Justice Secretary Elizabeth Truss and Prisons Minister Sam Gyimah today paid tribute to the vital work of governors and staff as they visited prisons to continue engagement with frontline staff.
Today’s visits, which come after previous visits to prisons in England and Wales, follow the Justice Secretary announcing a major package of reforms to improve safety – including an additional £100m to bolster frontline staff by 2,500.
During her visit to HMP Lincoln, the Justice Secretary met with the prison’s Governor and officers to hear first-hand the challenges they face and how the reforms she has announced will help.
Justice Secretary Elizabeth Truss said:
“Prison officers at HMP Lincoln do a challenging and often dangerous job day in and day out which too often goes unnoticed and is undervalued.
“I came to Lincoln to let them know that the work they do its vital and I’m committed to giving them the support they need to do their jobs in safely and securely.
“We will continue to listen to them and all prison staff as we deliver on our important reforms to make prisons safe and cut reoffending.”
HMP Lincoln is already making improvements to safety and security thanks to £160,000 of Government funding this year. This includes upgrading CCTV and the use of body worn cameras, rolled out nationally, to help prevent violence and provide robust evidence against perpetrators.
Last month, the Justice Secretary announced £14 million for extra resources at ten of the most challenging prisons in England and Wales. This will mean an extra 400 staff to help curbs rising levels of violence and self-harm fuelled by dangerous psychoactive substances. Job offers have already been made to fill almost 200 of those roles.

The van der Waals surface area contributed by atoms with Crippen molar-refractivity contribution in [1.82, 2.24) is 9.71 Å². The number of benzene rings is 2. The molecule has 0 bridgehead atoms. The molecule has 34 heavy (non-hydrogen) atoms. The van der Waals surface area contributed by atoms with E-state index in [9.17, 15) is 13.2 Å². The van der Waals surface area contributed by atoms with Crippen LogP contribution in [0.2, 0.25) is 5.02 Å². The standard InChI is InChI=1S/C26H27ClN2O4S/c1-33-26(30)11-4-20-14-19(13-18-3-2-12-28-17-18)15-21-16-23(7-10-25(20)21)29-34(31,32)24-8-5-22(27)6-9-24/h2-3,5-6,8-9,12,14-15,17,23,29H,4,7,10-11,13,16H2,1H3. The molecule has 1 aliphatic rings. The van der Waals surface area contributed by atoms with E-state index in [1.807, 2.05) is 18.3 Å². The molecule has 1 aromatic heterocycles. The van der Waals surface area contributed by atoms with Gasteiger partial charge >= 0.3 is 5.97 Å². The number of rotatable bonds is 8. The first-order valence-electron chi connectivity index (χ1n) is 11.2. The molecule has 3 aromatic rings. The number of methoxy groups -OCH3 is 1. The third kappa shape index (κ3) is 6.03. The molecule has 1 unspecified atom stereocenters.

The major reforms announced this month will also give governors and staff more powers over education, work and health budgets so they can tailor support to the prisoners in their charge.
HMP Lincoln is already doing innovative work in this area, they are funding a specialist security analysts to evaluate the current regime. This will predict and prevent violence by directing resources to target suspected prisoners, ultimately stopping violence before it starts.
The prison is also working in partnership with the Lincolnshire Action Trust to create a “Departure Lounge”, which provides essential staff support, advice and assistance to help prisoners being released into the community.
To help them get work on release, offenders can also take part in vocational classes which give prisoners skills in painting and decorating and carpentry. Training schemes provide valuable vocational work for offenders and can help to break the cycle of re-offending which costs society £15bn a year.
Similarly, HMP Leeds opened of a new ‘Fusion Kitchen’ in the prison this December, which will see prisoners take part in valuable vocational work to gain the skills and qualifications needed to get work in the catering industry on release.
The prison has also made improvements to safety and security thanks to £240,000 of funding from the Government this year. This includes extra money to roll out CCTV across the wings, as well as new safety measures to stop illegal contraband being thrown over the prison walls.
The Prisons Minister sat down with the Governor and prison officers at HMP Leeds to hear first-hand the challenges they face and how the reforms and increased investment is helping.
Prisons Minister Sam Gyimah said:
“HMP Leeds is a fantastic example of the prison Governor and officers working together to achieve great things.
“The innovative work that the Governor and staff are already doing at Leeds to help prisoners turn their backs on crime is exactly what we want to see across the prison estate as we embark upon the biggest prisons overhaul in a generation.”
“I want to see all prisons becoming places of hard work and discipline where offenders are given the help they need to turn their lives around.”
In the coming months, the Justice Secretary and Prisons Minister will be visiting prisons nationwide to continue their discussions with prison officers and governors.
As well as listening to staff there will also be a new recruitment drive aimed at getting top graduates and former servicemen and women into frontline positions.
By having more staff on the ground, we will provide the support that they need to do their job and enable more time to be spent reforming offenders.